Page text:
* God must learn, as He would not know what decisions people could make in the future.
* God could be wrong about something, as He has no way of knowing what decisions people could make at a later point in time. Whatever He plans could be thwarted.
* If open theism is true, then God cannot simply be all-knowing. If He is not all-knowing, then it is difficult to see how He can be all-powerful. You cannot say that God is omniscient (meaning that He knows all things) and then affirm that God does not know something in the very next breath. That is affirming A and not A at the same time in the same relationship. Consequently, it would be rather difficult to trust in the reliability of biblical prophecy. It would also be difficult to trust that God could accurately answer our prayers.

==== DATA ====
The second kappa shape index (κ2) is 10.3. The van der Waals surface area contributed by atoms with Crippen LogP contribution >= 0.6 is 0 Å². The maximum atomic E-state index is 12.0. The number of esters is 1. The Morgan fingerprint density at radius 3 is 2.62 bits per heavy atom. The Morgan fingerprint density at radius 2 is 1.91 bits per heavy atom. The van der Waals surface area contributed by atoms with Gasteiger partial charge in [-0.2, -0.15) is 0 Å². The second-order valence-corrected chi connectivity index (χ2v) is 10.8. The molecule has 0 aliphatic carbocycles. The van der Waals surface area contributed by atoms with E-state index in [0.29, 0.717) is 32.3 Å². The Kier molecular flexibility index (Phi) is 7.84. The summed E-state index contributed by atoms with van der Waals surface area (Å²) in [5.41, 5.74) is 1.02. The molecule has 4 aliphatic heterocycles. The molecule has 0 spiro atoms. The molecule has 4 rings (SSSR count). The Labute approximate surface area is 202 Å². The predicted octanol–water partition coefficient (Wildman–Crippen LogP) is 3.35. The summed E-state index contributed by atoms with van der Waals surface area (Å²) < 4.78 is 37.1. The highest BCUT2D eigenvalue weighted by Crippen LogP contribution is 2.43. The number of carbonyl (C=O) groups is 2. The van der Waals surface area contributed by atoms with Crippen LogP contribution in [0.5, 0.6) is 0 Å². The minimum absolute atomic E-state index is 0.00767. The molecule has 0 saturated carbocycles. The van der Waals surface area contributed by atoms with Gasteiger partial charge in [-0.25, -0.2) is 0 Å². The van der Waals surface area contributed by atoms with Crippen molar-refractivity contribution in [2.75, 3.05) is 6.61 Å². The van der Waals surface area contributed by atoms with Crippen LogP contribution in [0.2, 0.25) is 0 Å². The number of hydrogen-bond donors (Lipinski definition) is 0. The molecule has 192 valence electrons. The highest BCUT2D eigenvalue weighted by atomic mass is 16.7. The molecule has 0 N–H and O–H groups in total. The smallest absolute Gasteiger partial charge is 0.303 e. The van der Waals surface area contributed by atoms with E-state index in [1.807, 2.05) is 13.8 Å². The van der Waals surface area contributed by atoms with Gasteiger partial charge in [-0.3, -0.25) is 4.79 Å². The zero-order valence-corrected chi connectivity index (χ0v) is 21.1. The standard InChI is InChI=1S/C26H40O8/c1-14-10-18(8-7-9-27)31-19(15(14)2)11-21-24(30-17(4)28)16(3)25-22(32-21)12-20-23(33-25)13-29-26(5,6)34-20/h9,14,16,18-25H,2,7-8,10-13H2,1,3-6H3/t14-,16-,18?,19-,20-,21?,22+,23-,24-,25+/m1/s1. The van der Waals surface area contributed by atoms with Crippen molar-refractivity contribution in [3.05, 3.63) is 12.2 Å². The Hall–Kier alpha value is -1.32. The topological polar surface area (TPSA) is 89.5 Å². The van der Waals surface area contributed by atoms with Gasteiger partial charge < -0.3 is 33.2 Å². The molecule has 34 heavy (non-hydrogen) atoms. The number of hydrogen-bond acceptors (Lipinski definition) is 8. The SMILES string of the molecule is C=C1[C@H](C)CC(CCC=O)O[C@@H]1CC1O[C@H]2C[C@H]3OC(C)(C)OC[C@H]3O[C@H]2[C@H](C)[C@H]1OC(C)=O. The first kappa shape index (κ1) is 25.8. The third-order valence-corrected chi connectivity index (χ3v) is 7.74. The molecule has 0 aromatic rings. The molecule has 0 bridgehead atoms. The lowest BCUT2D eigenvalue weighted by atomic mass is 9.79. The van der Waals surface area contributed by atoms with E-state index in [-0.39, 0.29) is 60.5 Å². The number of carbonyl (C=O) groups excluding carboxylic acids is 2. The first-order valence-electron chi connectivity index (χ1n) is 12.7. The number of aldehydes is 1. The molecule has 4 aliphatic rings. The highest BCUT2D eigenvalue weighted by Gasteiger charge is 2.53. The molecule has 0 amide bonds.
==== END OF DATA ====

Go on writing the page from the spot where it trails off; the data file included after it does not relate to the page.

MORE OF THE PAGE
Even a cursory glimpse at Scripture is sufficient to expose the errors of open theism. The Bible outrightly states that God knows the future perfectly (Psalm 139:4; 16; Isaiah 46:9-10; Jeremiah 1:5; Matthew 26:34; 1 John 3:20). Nothing is beyond His comprehension (Psalm 147:5). Nothing is hidden from His sight (Hebrews 4:13). While proponents of open theism may adamantly contend that their system of thought does not undermine the sovereignty of God, that is precisely what this theology does. It flies right in the face of His glory and majesty. His thoughts are not our thoughts. His ways are not our ways. There are no limits to the depths of His wisdom. If open theism is true, then the God of the Bible would not be any different than the idols worshiped by pagans (Isaiah 41:22-23).